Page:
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- LEVEL 1: Christmas in China
Christmas is becoming more and more popular in China, but it is more common to see Santa Claus, Christmas trees and people singing «Jingle Bells » in big cities only. In these cities, you will also find Christmas markets with many foreigners selling products. Even though few Chinese really know the history behind this event, it doesn’t stop most of the population to have their own traditions. And due to the similarity in Chinese between “Christmas Eve” and “Apple”, many Chinese people use to exchange apples as gifts for Christmas.
- LEVEL 2: Pack your instant noodles!
To celebrate the upcoming Chinese New Year, some 6 million Chinese tourists are expected to travel overseas, and Thailand again remains their top travel destination. Experts estimate that Chinese tourists will travel to 172 countries during the 2017 Spring Festival for an average trip of 9.2 days each. Altogether, they will spend a grand total of $14.3 billion (100 billion yuan). Japan also keeps its second position, while the US come in third. After that, most popular destinations for Chinese are all South-East Asian countries due to low costs and geographical proximity, except Australia ranking in 5th position.
- LEVEL 3: "The Great Wall" movie
The new movie “The Great Wall”, starring the American actor Matt Damon and directed by famous Chinese Zhang Yimou, sold about 462.5 million yuan ($67 million) in tickets in China during its opening last weekend. A film that reaches at least 100 million yuan in ticket sales is considered a hit in China, the world’s largest film market after the U.S.. And “The Great Wall” drew about 123 million yuan on its first day only. Many professionals in the film industry see this news as a proof that pairing a bankable Hollywood actor with a celebrated local director and theme may be a recipe for reviving box-office growth. “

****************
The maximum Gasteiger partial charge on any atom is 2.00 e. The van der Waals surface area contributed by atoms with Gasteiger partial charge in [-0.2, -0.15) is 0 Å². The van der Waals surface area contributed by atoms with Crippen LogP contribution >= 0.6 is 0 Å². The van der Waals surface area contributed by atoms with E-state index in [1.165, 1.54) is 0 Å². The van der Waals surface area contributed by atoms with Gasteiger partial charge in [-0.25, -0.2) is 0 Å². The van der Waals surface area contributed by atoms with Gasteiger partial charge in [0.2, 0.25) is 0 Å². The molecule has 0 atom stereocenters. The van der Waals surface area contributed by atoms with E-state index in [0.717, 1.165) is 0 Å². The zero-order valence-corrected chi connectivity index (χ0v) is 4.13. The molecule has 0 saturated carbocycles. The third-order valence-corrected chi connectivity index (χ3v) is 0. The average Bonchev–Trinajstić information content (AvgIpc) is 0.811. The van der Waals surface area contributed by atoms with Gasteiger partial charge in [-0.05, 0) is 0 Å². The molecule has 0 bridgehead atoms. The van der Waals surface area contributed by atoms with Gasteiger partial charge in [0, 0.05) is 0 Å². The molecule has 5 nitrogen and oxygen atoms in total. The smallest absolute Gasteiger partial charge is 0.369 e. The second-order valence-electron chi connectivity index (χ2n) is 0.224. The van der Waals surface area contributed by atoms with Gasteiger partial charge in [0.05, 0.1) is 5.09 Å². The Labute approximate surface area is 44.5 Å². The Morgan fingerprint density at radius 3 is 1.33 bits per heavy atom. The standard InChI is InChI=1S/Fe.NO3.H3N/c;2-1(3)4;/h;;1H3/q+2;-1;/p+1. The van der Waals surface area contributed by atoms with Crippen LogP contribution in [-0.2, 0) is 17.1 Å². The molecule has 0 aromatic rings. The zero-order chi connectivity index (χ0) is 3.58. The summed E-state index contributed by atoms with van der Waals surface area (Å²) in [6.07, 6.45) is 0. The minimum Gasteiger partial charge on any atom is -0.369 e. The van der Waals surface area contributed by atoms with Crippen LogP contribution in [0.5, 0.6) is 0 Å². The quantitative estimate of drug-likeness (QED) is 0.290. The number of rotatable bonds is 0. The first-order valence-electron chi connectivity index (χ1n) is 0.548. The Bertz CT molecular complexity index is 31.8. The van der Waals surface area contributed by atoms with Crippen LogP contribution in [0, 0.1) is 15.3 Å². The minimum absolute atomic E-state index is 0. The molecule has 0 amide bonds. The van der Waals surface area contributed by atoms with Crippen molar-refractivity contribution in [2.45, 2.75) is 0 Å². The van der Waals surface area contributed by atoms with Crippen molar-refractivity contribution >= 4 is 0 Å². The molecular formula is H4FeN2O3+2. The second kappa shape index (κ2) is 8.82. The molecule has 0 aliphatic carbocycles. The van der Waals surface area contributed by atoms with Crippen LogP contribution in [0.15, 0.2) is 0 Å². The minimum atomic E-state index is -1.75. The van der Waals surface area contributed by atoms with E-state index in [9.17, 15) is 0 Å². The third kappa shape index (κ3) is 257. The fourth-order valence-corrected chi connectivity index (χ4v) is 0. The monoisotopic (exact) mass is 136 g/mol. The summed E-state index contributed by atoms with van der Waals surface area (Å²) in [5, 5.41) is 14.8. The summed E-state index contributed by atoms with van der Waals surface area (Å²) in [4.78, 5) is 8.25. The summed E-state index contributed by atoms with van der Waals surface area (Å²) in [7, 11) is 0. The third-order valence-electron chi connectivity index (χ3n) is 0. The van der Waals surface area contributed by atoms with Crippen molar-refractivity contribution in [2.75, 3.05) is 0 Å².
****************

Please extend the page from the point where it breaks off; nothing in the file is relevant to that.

- LEVEL 4: China's military spending set to jump to $233 Billion by 2020
After enduring the smallest budget increase in six years, China’s military is looking to beef itself up with spending set to jump up to $233 billion by 2020. The 2020 Chinese defense budget will signify a 60% increase from this year’s budget of a mere $146 billion, and it will be almost double the $123 billion budget of 2010. The increased budget is partially explained as a response to increasing regional tensions stemming from territorial disputes in the South China Sea that most recently saw the “unlawful seizure” of a US Navy underwater drone and apparent military installations popping up on artificial islands in the sea, in a move that China’s Defense Ministry has cast as arming the “slingshot” against an aggressor “flexing his muscles outside the door.”